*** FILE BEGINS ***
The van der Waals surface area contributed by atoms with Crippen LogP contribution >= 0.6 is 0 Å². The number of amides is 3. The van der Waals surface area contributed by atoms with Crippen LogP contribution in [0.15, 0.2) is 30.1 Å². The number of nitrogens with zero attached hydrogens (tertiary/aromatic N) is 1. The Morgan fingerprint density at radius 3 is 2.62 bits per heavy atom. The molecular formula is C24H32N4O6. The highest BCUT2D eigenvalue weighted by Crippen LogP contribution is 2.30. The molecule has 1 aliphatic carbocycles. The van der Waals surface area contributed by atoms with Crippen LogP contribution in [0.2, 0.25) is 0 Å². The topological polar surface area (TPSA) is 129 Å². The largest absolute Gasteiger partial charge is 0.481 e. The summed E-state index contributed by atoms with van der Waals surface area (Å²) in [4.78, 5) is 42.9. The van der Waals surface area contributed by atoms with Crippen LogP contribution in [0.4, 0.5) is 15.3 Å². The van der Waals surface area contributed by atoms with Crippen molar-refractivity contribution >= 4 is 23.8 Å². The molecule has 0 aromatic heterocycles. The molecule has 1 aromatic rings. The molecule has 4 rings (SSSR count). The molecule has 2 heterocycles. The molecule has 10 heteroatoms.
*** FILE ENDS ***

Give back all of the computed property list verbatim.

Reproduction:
The van der Waals surface area contributed by atoms with Crippen LogP contribution >= 0.6 is 0 Å². The number of amides is 3. The van der Waals surface area contributed by atoms with Crippen LogP contribution in [0.15, 0.2) is 30.1 Å². The number of nitrogens with zero attached hydrogens (tertiary/aromatic N) is 1. The Morgan fingerprint density at radius 3 is 2.62 bits per heavy atom. The molecular formula is C24H32N4O6. The highest BCUT2D eigenvalue weighted by Crippen LogP contribution is 2.30. The molecule has 1 aliphatic carbocycles. The van der Waals surface area contributed by atoms with Crippen LogP contribution in [0.2, 0.25) is 0 Å². The topological polar surface area (TPSA) is 129 Å². The largest absolute Gasteiger partial charge is 0.481 e. The summed E-state index contributed by atoms with van der Waals surface area (Å²) in [4.78, 5) is 42.9. The van der Waals surface area contributed by atoms with Crippen LogP contribution in [0.4, 0.5) is 15.3 Å². The van der Waals surface area contributed by atoms with Crippen molar-refractivity contribution >= 4 is 23.8 Å². The molecule has 0 aromatic heterocycles. The molecule has 1 aromatic rings. The molecule has 4 rings (SSSR count). The molecule has 2 heterocycles. The molecule has 10 heteroatoms.